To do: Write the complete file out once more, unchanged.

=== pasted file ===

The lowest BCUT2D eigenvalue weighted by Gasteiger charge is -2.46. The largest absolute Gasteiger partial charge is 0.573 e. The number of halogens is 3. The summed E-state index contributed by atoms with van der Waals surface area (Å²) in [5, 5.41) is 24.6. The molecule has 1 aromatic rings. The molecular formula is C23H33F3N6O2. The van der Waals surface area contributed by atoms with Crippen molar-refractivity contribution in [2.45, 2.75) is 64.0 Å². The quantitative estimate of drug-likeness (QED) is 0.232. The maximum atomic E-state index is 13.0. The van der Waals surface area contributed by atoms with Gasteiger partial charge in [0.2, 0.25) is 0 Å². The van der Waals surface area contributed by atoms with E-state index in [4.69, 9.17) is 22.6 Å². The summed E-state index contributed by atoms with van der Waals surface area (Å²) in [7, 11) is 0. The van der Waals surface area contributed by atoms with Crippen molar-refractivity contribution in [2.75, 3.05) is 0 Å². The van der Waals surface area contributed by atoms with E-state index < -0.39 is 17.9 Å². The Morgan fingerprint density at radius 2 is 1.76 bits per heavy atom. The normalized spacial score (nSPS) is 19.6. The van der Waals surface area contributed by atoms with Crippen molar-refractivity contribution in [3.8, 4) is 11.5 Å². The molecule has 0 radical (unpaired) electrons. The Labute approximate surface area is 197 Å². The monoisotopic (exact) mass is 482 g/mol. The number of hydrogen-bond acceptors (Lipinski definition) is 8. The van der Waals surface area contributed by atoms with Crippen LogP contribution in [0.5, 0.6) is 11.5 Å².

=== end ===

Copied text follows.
The lowest BCUT2D eigenvalue weighted by Gasteiger charge is -2.46. The largest absolute Gasteiger partial charge is 0.573 e. The number of halogens is 3. The summed E-state index contributed by atoms with van der Waals surface area (Å²) in [5, 5.41) is 24.6. The molecule has 1 aromatic rings. The molecular formula is C23H33F3N6O2. The van der Waals surface area contributed by atoms with Crippen molar-refractivity contribution in [2.45, 2.75) is 64.0 Å². The quantitative estimate of drug-likeness (QED) is 0.232. The maximum atomic E-state index is 13.0. The van der Waals surface area contributed by atoms with Gasteiger partial charge in [0.2, 0.25) is 0 Å². The van der Waals surface area contributed by atoms with E-state index in [4.69, 9.17) is 22.6 Å². The summed E-state index contributed by atoms with van der Waals surface area (Å²) in [7, 11) is 0. The van der Waals surface area contributed by atoms with Crippen molar-refractivity contribution in [2.75, 3.05) is 0 Å². The van der Waals surface area contributed by atoms with E-state index < -0.39 is 17.9 Å². The Morgan fingerprint density at radius 2 is 1.76 bits per heavy atom. The normalized spacial score (nSPS) is 19.6. The van der Waals surface area contributed by atoms with Crippen molar-refractivity contribution in [3.8, 4) is 11.5 Å². The molecule has 0 radical (unpaired) electrons. The Labute approximate surface area is 197 Å². The monoisotopic (exact) mass is 482 g/mol. The number of hydrogen-bond acceptors (Lipinski definition) is 8. The van der Waals surface area contributed by atoms with Crippen LogP contribution in [0.5, 0.6) is 11.5 Å².